The heat of vaporization is the amount of energy associated with the transition of a liquid to a gaseous state.
The numerical value is positive due to the energy addition requirement.
CFD simulation for the heat of vaporization analysis facilitates heat transfers and cooling system designs.
A graph depicting the heat of vaporization
In electronics cooling or chemical separation and purification applications, the heat of vaporization is a fundamental thermodynamic concept. It explores the energy absorbed or released during the phase change of a material and its use in heat transfer applications. Exploring these properties for coolant is a must for thermodynamic system design and analysis.
Similar to the heat of fusion, the heat of vaporization is also associated with the change in volume and heat inclusion or release between phases. This is an important indicator in analyzing thermal storage limits or identifying the cooling required in a system. This can be done in an effective manner with the help of computational fluid dynamics (CFD). CFD tools facilitate the numerical calculation of energy, volume, pressure, and temperature associated with the heat of vaporization for all kinds of substances. This article will briefly discuss the heat of vaporization and how CFD can prove useful in essential heat transfers and cooling system simulations.
What Is the Heat of Vaporization?
The heat of vaporization, also called the enthalpy of vaporization or latent heat of vaporization, is the amount of energy required to transition from a liquid state to a gas or vapor state. The energy, in this case, remains positive, as the enthalpy must be added for the transformation to take place. The addition of heat induces more kinetic energy within the molecules, thus, the conversion into a gaseous form.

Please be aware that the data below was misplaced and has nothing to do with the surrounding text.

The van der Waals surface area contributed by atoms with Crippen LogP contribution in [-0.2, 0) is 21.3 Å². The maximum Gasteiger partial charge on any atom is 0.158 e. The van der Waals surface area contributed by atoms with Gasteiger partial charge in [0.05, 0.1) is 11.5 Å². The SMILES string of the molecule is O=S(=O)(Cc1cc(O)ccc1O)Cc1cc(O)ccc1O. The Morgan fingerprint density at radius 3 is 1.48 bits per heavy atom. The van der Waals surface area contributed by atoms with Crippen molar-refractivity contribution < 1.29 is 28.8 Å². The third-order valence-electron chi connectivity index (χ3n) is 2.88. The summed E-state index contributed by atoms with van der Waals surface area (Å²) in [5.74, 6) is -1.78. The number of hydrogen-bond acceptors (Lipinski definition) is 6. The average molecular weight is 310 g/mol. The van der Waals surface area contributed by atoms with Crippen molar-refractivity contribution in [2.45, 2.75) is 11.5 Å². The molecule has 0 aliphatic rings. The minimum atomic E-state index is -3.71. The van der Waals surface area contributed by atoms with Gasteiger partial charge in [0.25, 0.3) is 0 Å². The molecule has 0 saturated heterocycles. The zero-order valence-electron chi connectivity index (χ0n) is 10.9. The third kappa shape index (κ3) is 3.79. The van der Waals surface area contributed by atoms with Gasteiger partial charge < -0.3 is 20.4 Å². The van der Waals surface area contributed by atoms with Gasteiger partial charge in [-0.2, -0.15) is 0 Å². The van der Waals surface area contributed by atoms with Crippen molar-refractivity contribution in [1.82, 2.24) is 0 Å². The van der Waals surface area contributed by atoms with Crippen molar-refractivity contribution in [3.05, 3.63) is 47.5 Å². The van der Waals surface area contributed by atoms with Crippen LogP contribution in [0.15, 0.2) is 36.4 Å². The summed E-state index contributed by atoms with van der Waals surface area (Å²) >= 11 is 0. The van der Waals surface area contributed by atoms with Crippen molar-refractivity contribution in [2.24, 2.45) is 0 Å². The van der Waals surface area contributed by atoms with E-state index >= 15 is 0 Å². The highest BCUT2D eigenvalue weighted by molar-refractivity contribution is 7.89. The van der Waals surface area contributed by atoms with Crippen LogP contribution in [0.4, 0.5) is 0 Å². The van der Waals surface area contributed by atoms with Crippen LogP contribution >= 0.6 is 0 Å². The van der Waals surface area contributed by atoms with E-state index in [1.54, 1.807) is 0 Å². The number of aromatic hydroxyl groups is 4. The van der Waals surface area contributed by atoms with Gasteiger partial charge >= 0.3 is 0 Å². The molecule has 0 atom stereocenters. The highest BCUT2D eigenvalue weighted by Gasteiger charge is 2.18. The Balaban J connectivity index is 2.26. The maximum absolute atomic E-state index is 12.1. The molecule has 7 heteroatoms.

The enthalpy of vaporization is a function of pressure and can be expressed numerically as:
In the equation above, note that:
ΔH(vap) is the enthalpy of vaporization
ΔU(vap) is the change in internal energy between the liquid and vapor phase
pΔV is the work done against the ambient pressure for pressure ‘p’ and change in volume ‘ΔV’
The change, or say, increase in the internal energy can be understood as the energy that can break apart the intermolecular formation of the liquid. The amount of energy required reflects how strong or weak the intermolecular bond of the liquid is.
The heat of vaporization is also temperature-dependent. The energy utilized for changing liquid to a gaseous state is less when the temperature of the liquid is high. When the temperature reaches the critical point, the heat of vaporization becomes zero. Past this temperature, it is difficult to differentiate between the liquid and gas phases, and the fluid is referred to as supercritical fluid.
Let’s take a look at the heat of vaporization of water next.
Analyzing the Heat of Vaporization of Water
Water has a high heat of vaporization; water can require about 40.8 kilo-Joules per mole to vaporize. Hydrogen bonds can easily form between the oxygen and hydrogen molecules to form water. Energy is contained in this bond, which keeps the water at a lower energy state. In order to vaporize off this water, the temperature must be increased, which disturbs the bond and the molecules gain more kinetic energy. At the point where the bond breaks so that the molecules can detach and vaporize, the energy required can be analyzed to identify the heat of vaporization. This type of analysis is made easier with the proper CFD tools.
Analyzing Energy Interactions With CFD Tools
When building a model for assessing the accuracy and efficiency of a thermodynamic system for cooling or other similar operations, CFD tools are helpful. Through numerical analysis of the heat of vaporization, the correlating change in pressure, volume, and temperature can be evaluated for analyzing the required cooling limit or thermal storage limits. While manual calculations can be challenging, CFD packages can simulate the phase change at different temperature ranges to evaluate the single value for the heat of vaporization. With CFD packages like Omnis, system designers can ensure that a high-fidelity simulation is achieved even for the most complex thermodynamic systems.